Matrimony is always a cause for celebration, but for those who are entering their second marriage, financial advice for your estate planning can help you avoid a mess of problems later on. Individuals who remarry following a separation often have children and other dependents who are eligible to receive benefits and assets. With proper estate planning, you can itemize assets and assign them to correct beneficiaries, who will receive them upon your death. This can help save your family from the arduous and emotionally draining task of dividing assets in the absence of a will, or estate.
While a second marriage can feel like a fresh start, it’s important to understand how joining your life with another, while also planning for your biological children, can impact your overall financial plan for dependents from your first marriage. Since this scenario is experienced quite commonly, let’s take a look at the complexities of estate planning for second marriages.
Key Considerations For Estate Planning and Second Marriages
There are multiple aspects to consider when estate planning for a second marriage, and you and your new spouse should have a very distinct and clear understanding of both financial sides before starting the planning process. Some key things to consider when evaluating you and your spouse’s assets include:
- Which assets do you wish to leave to children?
- Which assets will you hold together, as well as individually?
- Are you planning to have future children? If so, what assets are designated to them?
- Which of your assets could potentially be retitled in both of your names (homes, bank accounts, stocks)?
- Are there any pre-existing or foreseeable debts on either side?
- Do both of you have a will in place?
- Are you going to establish a new joint will or keep your own?
By considering these questions and thoroughly covering all areas of your finances, both you and your spouse can gain an insight into what needs planning, what doesn’t, and what the best course of action to take will be. These considerations can also help determine whether or not you both wish to sign a prenuptial agreement to protect individual assets. These are often advised for second marriages, especially when certain assets may already be set aside for beneficiaries in a will or living trust.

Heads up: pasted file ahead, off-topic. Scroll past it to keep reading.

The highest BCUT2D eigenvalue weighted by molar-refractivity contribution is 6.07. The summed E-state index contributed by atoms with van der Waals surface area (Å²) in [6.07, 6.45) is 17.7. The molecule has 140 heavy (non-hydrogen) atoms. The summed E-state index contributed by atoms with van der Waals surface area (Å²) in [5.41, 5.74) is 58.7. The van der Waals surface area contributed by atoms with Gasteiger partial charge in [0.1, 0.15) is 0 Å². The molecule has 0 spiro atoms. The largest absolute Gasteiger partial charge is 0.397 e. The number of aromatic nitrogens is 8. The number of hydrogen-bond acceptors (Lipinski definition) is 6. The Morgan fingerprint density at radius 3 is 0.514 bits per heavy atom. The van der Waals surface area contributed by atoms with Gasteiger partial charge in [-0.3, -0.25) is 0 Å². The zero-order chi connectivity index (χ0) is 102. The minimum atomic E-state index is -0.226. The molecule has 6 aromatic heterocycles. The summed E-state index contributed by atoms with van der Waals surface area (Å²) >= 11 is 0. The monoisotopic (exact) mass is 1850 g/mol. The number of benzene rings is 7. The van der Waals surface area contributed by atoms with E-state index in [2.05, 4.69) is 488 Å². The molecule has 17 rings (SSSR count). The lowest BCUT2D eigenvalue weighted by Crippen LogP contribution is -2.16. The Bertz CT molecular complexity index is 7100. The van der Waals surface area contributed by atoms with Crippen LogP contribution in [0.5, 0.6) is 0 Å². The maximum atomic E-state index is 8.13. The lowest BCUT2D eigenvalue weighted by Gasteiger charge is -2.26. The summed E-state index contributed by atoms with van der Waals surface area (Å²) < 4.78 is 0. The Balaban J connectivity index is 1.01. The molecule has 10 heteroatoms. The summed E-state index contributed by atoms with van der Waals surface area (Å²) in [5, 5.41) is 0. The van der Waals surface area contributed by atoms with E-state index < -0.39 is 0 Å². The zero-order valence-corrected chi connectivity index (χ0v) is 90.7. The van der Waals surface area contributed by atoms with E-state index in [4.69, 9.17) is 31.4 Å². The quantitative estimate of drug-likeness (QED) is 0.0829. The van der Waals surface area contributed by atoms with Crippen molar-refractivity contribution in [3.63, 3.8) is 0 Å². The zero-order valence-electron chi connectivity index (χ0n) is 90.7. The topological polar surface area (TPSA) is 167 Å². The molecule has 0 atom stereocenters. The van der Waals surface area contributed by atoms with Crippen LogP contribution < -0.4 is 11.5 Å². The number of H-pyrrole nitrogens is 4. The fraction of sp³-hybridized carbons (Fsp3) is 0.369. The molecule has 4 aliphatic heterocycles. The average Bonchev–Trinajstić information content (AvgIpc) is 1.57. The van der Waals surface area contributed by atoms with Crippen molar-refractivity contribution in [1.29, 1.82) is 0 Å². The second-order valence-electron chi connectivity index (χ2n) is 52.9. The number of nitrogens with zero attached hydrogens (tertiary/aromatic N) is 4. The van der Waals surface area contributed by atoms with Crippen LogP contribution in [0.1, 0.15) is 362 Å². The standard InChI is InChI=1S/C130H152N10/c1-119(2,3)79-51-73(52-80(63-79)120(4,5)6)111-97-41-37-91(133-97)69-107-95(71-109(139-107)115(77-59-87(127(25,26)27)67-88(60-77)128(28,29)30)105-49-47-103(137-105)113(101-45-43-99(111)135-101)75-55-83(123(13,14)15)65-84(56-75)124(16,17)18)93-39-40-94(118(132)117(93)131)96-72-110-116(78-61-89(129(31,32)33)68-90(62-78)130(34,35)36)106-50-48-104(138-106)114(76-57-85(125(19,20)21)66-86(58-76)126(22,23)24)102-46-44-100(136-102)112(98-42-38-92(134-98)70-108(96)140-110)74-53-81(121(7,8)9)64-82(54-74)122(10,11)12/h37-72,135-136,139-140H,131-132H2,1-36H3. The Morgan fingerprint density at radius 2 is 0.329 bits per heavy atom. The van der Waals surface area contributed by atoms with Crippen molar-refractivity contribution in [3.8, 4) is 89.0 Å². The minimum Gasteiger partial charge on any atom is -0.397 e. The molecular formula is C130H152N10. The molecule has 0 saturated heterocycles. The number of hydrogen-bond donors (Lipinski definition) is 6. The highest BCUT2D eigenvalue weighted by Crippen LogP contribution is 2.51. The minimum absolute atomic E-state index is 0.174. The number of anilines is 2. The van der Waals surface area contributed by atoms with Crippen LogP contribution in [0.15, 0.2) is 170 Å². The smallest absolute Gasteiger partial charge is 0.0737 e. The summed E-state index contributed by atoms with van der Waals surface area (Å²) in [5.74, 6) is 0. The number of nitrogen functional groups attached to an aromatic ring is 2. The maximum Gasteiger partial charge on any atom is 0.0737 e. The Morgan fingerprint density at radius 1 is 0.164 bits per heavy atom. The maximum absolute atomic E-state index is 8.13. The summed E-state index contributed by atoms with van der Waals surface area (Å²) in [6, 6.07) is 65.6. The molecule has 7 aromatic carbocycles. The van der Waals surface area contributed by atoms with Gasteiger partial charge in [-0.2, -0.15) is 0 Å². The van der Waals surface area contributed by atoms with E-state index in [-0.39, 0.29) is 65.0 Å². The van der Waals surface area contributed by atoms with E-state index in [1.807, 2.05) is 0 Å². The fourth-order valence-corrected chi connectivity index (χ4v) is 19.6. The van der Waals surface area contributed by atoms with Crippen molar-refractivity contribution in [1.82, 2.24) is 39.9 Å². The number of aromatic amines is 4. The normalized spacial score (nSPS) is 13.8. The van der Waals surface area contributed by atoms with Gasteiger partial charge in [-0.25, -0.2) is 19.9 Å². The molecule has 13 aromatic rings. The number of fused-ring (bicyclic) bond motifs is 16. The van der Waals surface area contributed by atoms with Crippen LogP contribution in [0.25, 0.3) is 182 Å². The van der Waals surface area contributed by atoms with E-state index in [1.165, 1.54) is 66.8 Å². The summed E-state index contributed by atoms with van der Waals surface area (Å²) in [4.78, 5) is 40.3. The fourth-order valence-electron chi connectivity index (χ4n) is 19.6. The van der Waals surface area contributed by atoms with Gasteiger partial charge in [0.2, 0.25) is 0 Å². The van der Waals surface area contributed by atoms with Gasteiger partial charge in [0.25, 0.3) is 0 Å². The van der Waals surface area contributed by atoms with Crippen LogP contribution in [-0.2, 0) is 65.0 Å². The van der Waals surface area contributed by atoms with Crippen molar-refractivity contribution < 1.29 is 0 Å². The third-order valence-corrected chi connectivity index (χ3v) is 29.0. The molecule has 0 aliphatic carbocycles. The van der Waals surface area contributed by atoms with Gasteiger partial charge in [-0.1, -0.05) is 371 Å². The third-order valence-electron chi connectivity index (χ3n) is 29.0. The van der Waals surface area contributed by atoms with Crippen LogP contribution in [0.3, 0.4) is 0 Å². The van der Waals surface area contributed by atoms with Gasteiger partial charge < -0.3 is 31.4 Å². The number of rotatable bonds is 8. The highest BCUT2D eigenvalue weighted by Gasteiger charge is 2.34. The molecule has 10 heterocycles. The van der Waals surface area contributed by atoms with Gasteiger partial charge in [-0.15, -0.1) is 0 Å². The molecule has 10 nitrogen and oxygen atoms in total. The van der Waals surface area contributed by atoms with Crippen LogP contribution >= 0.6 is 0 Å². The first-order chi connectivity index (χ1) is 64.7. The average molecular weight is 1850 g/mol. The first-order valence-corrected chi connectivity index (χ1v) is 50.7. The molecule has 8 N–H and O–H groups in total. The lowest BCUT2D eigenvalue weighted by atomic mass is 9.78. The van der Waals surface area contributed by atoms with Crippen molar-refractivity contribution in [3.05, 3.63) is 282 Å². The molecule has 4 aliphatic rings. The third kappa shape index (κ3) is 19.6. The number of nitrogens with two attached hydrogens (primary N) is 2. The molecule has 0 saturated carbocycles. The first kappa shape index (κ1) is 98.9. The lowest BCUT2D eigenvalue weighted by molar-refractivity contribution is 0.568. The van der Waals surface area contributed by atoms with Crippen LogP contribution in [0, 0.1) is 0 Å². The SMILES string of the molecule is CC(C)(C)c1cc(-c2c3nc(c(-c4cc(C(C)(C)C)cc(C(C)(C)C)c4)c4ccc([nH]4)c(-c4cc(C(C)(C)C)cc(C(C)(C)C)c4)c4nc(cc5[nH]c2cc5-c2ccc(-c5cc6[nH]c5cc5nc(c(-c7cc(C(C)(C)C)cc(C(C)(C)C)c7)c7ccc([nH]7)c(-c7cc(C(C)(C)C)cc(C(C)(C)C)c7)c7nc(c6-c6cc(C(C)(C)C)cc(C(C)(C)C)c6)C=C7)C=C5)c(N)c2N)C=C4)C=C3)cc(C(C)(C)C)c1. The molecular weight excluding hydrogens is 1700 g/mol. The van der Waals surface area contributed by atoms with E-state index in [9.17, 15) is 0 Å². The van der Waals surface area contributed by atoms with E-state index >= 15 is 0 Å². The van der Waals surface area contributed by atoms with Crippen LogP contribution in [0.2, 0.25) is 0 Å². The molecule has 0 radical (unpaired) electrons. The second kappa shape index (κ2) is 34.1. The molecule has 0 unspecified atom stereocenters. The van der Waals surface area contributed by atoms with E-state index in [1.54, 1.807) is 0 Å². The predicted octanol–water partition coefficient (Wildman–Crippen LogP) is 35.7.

What is Fair in a Second Marriage and Estate Planning?
In Florida, state law has provisions designed to protect a surviving spouse or second spouse, which override the terms of a person’s estate planning documents (wills, trusts). If you are in a second marriage and wish to protect your assets, children’s inheritance, or any other aspects of an estate, these laws must be addressed in your new second marriage financial planning documents.
How Does the Estate Work in a Second Marriage?
In the state of Florida, the Elective Share law dictates that a surviving spouse is entitled to at least 30% of a deceased spouse’s estate. This can mean anything from property owned individually by the deceased spouse, a revocable trust, or any share of property owned jointly with another person. Under the Elective Share law, the surviving spouse can elect to claim his or her right to this share. To maneuver around this state law, many turn to a premarital agreement. The purpose of this document is for you and your new spouse to waive your rights to an elective share, and other rights created by marriage. However, you can choose to waive some of your rights, which often requires the need of an estate planning service or advisor.
Tips For Estate Planning and Second Marriages
Consider speaking with a professional estate law advisor to cover all details regarding both spouses’ estates. From beneficiary designations, to bank accounts, retirement accounts, property, and other assets, an advisor can create a clear path for you and your spouse while also indicating any gaps in your second marriage financial planning portfolio.
Trusts can also be incredibly beneficial to both sides of a second marriage. Marital trusts, which only come into effect when a spouse dies, can make a huge difference in assuring that all assets are designated properly to both sides, while living trusts can benefit an individual and their rights as well.
Are you in need of a second marriage financial planning advisor? When you work with a Florida estate planning attorney from Walser & Herman Law Firm, you work with an expert who understands that your estate is a reflection of years of hard work, careful planning, and good decisions. Contact us today for any questions or comments regarding our practices, or to schedule a consultation.